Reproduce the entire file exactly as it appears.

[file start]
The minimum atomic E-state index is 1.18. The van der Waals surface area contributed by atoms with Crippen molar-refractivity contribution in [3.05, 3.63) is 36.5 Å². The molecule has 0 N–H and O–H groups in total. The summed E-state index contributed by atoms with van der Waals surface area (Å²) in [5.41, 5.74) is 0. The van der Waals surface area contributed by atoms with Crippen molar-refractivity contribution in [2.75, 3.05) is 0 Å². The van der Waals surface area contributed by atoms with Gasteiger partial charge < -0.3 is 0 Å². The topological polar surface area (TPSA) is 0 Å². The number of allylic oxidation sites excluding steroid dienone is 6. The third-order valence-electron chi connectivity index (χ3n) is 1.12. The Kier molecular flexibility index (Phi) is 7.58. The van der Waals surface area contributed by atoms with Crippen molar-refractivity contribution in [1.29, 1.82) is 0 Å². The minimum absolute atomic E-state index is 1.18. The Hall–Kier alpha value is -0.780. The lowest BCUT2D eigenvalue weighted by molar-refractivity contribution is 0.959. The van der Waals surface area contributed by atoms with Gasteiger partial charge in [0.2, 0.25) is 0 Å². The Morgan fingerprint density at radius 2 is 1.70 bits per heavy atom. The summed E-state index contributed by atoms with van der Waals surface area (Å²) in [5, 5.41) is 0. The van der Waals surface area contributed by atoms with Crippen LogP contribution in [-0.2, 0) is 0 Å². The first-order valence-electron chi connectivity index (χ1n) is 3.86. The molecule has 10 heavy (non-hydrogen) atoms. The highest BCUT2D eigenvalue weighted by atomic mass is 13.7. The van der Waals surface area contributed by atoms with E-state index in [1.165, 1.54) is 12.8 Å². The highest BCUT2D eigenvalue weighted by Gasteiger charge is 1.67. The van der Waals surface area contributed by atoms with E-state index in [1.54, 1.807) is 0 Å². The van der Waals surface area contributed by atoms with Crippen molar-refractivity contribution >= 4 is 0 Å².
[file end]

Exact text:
The minimum atomic E-state index is 1.18. The van der Waals surface area contributed by atoms with Crippen molar-refractivity contribution in [3.05, 3.63) is 36.5 Å². The molecule has 0 N–H and O–H groups in total. The summed E-state index contributed by atoms with van der Waals surface area (Å²) in [5.41, 5.74) is 0. The van der Waals surface area contributed by atoms with Crippen molar-refractivity contribution in [2.75, 3.05) is 0 Å². The van der Waals surface area contributed by atoms with Gasteiger partial charge < -0.3 is 0 Å². The topological polar surface area (TPSA) is 0 Å². The number of allylic oxidation sites excluding steroid dienone is 6. The third-order valence-electron chi connectivity index (χ3n) is 1.12. The Kier molecular flexibility index (Phi) is 7.58. The van der Waals surface area contributed by atoms with Crippen molar-refractivity contribution in [1.29, 1.82) is 0 Å². The minimum absolute atomic E-state index is 1.18. The Hall–Kier alpha value is -0.780. The lowest BCUT2D eigenvalue weighted by molar-refractivity contribution is 0.959. The van der Waals surface area contributed by atoms with Gasteiger partial charge in [0.2, 0.25) is 0 Å². The Morgan fingerprint density at radius 2 is 1.70 bits per heavy atom. The summed E-state index contributed by atoms with van der Waals surface area (Å²) in [5, 5.41) is 0. The van der Waals surface area contributed by atoms with Crippen LogP contribution in [-0.2, 0) is 0 Å². The first-order valence-electron chi connectivity index (χ1n) is 3.86. The molecule has 10 heavy (non-hydrogen) atoms. The highest BCUT2D eigenvalue weighted by atomic mass is 13.7. The van der Waals surface area contributed by atoms with E-state index in [1.165, 1.54) is 12.8 Å². The highest BCUT2D eigenvalue weighted by Gasteiger charge is 1.67. The van der Waals surface area contributed by atoms with E-state index in [1.54, 1.807) is 0 Å². The van der Waals surface area contributed by atoms with Crippen molar-refractivity contribution >= 4 is 0 Å².